She crashed my car!!

Discussion in 'Relationships, Discrimination, and Jealousy' started by P0KEY, Sep 1, 2009.

  1. P0KEY

    P0KEY New Member

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    So last week a friend of mine decided to drive my car around the parking lot of this plaza while I was inside of a store. So on my way out I see her trying to park my car and boom she hits a parked car. So I leave a note under the guy's windshield wiper. About 2 hours later he calls, and we meet up, she tells him what happened and he asked to switch insurance info, but she told him the owner of the car didnt have insurance and she wanted to pay out of pocket. I have insurance, but its my parents policy. So today he called her and said the esitmate for the damage was $1600.00 and she isnt saying it, but she is tryna to get me to pay half.

    My questions are:
    1 Should I ask for a 2nd estimate?
    2 Am I liable because its my car?
    3 Would it be cheaper 4 her if I claim it on my insurance?
     
  2. Rikter8

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    1. You want a written estimate from the place of repair. Not his verbal. I would be calling your friends insurance company and see if there is any extended coverage.
    2. YES - You ARE liable. It's your car, your property, Your insurance.
    3. Your insurance most likely would cover the damages, however your premiums are going to go up. You MAY have insurance that does not cover for drivers other than you operating that vehicle, which leaves you holding the bag.

    That's an interesting bump for $1600.00. How fast was she going???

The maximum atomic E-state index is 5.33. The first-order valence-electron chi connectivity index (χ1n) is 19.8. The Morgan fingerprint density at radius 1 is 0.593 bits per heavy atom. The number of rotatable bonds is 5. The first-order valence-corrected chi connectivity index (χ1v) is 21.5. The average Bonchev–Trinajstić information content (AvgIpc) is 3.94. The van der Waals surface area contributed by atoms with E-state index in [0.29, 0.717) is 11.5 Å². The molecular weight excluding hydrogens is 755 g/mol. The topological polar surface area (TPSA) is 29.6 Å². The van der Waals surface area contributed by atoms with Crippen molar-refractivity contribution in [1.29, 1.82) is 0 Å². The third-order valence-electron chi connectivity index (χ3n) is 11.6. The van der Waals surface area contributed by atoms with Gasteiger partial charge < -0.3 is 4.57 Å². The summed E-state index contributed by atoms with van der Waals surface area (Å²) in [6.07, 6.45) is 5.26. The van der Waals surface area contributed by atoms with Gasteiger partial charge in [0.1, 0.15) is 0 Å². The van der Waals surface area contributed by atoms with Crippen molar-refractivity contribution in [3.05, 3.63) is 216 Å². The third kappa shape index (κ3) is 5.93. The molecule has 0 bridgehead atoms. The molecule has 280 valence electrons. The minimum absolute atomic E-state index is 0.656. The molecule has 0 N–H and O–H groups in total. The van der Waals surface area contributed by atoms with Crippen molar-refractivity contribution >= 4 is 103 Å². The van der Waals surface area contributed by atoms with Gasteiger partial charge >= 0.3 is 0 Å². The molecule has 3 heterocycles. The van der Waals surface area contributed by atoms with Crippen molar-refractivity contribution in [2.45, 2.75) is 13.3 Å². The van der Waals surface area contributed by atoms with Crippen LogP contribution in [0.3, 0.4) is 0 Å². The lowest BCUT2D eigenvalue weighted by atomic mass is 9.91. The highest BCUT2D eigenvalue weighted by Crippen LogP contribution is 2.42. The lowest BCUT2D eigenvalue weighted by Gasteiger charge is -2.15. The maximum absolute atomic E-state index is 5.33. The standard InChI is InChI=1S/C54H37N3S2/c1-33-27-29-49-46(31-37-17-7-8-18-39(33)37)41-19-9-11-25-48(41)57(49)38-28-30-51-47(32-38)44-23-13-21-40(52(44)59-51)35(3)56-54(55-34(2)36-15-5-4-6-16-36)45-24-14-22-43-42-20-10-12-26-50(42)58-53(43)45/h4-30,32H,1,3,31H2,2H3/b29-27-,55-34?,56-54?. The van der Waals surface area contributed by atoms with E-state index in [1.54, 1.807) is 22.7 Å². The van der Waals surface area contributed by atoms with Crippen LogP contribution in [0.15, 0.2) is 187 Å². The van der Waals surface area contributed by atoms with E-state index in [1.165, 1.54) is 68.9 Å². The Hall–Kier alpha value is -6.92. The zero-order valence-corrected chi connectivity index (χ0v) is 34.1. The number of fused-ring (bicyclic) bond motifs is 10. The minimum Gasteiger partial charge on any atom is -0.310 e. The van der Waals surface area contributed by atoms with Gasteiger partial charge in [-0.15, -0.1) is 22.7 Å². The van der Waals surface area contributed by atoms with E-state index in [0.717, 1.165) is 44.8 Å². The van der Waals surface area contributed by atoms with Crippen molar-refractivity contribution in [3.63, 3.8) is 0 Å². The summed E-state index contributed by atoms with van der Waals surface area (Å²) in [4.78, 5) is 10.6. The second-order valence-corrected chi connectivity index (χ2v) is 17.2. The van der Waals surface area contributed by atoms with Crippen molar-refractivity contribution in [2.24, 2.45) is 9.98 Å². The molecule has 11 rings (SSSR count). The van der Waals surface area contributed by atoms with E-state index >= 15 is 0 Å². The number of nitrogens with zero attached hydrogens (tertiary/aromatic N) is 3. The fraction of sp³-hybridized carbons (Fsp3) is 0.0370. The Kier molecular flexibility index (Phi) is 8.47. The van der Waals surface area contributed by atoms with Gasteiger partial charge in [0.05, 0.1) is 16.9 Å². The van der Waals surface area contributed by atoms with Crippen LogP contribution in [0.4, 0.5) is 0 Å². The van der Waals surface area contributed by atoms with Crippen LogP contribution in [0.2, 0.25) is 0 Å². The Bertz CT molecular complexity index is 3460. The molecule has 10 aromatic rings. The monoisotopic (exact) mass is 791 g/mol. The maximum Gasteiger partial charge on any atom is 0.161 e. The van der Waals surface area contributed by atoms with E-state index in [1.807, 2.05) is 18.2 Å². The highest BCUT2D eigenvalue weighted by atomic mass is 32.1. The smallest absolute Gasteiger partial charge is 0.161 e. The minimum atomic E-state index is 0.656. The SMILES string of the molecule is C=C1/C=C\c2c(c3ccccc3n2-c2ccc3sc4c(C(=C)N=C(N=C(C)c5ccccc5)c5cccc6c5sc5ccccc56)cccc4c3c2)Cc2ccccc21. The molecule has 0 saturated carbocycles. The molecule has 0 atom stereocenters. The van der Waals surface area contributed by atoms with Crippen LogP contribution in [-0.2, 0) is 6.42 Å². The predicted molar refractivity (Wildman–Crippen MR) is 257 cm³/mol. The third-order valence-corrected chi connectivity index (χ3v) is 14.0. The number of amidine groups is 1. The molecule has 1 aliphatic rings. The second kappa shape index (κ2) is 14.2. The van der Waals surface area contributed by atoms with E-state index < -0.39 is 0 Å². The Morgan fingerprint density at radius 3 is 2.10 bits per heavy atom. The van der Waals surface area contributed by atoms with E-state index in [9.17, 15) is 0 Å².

He conveniently has no insurance? That's against many state laws. He can be fined if reported.
    Most of the time......if you leave it alone, he will dissapear, since he has no insurance.
    On the flipside, he may take you to small claims court, and in front of a judge - whom will ask why you didn't report it to police - and almost instantly award him the judgement.

    Never allow a friend to drive your automobile.
    Never leave a recently sold Vehicle in your name - transfer the title at the time of sale.

    In the event that your friend Pays him off - Make sure you get it in WRITING that she is FREE AND CLEAR of ANY FURTHER JUDGEMENTS with that payment.
    Otherwise - he'll come back, sue again, deny payment was made and she'll pay him again.

    Do it the right way. Notify your insurance company, and ask them what you need to do.
    You may need to do a police report, which will require your Friend to admit to her doing - but it will be much cleaner, and LEGAL to protect both of you.
     
    #2 Rikter8, Sep 1, 2009
    Last edited: Sep 1, 2009
  3. Principessa

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    #3 Principessa, Sep 1, 2009
    Last edited: Sep 1, 2009
  4. rainbowknight

    rainbowknight New Member